The news today includes a focus on the vital issue of restorative justice, as a consequence of the publication of the Restorative Justice inquiry by the Parliamentary Justice Committee. According to the sub heading on the Parliament website “A legislative right for victims of crime to access restorative justice services is a laudable goal which should be worked towards, once existing concerns about capacity have been addressed, says Justice Committee report.” While from twitter as far as the Sussex Police and Crime Commissioner is concerned “RJ must always be victim lead PCCs can make this happen @ welcomes today’s Select Committee report”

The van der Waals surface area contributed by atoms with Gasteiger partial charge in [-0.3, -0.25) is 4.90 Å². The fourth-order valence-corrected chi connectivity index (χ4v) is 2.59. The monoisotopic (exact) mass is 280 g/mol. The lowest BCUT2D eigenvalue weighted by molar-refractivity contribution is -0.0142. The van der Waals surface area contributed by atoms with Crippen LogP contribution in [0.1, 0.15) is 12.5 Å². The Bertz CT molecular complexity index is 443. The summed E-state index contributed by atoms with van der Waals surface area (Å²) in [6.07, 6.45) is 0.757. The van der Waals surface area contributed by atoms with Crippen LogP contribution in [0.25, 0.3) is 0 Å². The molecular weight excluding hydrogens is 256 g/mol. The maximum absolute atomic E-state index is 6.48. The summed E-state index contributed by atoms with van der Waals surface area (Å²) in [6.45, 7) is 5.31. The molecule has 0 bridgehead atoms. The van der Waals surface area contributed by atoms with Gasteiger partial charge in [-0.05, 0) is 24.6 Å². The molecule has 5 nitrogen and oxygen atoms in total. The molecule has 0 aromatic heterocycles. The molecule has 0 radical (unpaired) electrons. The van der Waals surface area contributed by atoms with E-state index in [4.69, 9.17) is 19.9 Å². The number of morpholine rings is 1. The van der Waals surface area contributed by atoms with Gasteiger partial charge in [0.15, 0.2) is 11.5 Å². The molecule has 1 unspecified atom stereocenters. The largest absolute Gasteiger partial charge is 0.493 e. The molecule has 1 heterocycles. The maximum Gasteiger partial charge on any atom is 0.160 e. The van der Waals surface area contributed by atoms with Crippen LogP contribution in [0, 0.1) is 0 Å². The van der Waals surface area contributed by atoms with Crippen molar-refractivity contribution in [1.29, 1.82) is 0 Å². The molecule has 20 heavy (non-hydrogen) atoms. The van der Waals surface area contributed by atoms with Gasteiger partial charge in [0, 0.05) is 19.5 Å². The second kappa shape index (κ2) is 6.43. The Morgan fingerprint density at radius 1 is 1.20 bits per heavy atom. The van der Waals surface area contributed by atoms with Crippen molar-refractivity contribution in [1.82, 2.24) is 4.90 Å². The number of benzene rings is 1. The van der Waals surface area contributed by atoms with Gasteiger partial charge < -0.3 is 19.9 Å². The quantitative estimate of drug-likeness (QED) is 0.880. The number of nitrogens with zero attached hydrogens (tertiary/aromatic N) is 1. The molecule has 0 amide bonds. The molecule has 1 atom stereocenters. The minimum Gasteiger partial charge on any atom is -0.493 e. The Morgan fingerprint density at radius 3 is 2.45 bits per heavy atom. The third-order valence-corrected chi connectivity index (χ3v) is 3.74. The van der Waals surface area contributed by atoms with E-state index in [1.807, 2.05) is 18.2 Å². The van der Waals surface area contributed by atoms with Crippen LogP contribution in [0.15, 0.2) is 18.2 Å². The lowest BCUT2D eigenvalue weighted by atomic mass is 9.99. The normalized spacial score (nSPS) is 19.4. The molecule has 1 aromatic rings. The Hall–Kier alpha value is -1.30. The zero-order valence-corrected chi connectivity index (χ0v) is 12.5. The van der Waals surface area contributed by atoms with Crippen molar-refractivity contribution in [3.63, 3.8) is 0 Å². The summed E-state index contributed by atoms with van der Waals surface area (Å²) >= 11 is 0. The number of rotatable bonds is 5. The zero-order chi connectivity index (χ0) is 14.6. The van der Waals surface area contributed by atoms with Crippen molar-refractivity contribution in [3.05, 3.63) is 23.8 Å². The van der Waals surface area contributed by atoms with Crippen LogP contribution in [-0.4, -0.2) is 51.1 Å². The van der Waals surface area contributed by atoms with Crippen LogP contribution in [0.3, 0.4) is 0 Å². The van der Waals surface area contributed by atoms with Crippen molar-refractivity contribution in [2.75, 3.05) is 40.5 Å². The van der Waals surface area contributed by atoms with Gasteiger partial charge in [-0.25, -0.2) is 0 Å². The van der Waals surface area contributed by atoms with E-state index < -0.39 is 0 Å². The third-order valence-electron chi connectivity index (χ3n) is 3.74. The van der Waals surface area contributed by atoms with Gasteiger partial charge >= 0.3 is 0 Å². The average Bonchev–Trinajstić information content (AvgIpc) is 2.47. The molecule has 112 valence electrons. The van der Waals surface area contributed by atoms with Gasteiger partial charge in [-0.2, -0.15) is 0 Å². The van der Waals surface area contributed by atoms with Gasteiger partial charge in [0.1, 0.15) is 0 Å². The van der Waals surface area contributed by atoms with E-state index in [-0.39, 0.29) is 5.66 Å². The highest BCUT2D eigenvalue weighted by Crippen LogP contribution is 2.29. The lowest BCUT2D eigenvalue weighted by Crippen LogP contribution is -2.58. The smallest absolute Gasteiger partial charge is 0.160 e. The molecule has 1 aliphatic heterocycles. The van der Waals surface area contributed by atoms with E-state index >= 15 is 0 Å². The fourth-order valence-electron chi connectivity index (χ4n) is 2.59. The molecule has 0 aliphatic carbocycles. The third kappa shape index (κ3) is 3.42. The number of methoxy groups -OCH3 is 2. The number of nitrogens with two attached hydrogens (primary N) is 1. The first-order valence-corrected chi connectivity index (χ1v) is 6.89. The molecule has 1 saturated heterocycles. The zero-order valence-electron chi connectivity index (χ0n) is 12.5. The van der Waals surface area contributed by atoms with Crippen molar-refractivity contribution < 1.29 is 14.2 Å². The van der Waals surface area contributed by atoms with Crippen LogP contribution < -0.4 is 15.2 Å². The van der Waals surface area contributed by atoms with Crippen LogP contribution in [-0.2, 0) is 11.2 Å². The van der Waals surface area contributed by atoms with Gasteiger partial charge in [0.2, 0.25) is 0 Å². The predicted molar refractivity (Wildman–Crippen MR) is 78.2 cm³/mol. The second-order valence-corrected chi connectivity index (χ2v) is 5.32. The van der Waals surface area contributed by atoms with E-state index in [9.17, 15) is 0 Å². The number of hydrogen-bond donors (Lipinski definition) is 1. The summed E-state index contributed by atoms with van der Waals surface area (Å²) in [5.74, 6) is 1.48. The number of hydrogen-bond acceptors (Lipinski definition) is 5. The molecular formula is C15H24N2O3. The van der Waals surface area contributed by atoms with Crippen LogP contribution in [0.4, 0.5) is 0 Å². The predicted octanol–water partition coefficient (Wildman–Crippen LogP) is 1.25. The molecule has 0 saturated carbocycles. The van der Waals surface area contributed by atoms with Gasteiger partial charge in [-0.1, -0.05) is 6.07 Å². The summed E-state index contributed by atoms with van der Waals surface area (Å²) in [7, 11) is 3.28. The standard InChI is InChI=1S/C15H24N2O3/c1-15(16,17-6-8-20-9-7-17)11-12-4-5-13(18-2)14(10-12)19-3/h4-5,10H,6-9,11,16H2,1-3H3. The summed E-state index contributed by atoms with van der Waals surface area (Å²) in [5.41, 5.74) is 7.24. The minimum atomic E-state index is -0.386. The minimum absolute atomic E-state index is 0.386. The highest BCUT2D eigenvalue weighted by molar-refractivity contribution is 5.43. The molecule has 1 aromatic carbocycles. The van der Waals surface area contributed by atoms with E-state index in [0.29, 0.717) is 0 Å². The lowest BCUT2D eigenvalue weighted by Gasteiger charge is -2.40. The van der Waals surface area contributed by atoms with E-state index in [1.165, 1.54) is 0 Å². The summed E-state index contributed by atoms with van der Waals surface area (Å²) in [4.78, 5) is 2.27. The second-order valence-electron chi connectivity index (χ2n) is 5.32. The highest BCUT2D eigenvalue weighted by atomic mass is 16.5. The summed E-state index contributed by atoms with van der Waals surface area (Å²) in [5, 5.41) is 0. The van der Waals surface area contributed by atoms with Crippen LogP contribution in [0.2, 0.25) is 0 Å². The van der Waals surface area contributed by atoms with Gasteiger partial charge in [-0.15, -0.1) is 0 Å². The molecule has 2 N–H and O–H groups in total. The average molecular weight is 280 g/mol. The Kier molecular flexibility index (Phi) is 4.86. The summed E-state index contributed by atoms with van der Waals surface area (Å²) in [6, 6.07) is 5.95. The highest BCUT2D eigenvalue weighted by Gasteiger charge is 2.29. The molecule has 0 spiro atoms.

The decision to authorise the use of police officers time in addressing the concerns of the victims of crime is not an easy one to take and it is encouraging that Katy Bourne is suggesting that she will continue to commit resources to it. This is especially important as the deep cuts to policing constricts their work across the UK as a result of earlier decisions by this Government, decisions which Katy has previously supported. In the short term the cost of spending time with victims and indeed with those who are guilty of crimes to ensure that as “80% of people questioned thought that victims should have the right to meet their offender.” should not be overlooked. This is why, in my opinion the Governments statement above is so mealy mouthed. The long term impact of restorative justice or community resolution as it is referred to in Sussex is a reduction in crime as offenders are much less likely to repeat their actions. This means that in time there should be some reduction in workloads for the service, but that is much easier to write than it is to measure. As the Parliamentary report is published and people like Katy are being interviewed, let us hope that the early pioneers of restorative justice are not forgotten or overlooked. Many of them argued for this approach in a much less positive environment than we have this morning. One of those is a chap called Peter Woolf @peterwoolf57 who has his own story to tell. There are countless others. Another in Sussex is Mary Hinton who has been working in the field of restorative justice for at least a decade. As we focus on the future for those who are victims of crime, it is good to know that this is not a here today, gone tomorrow concept.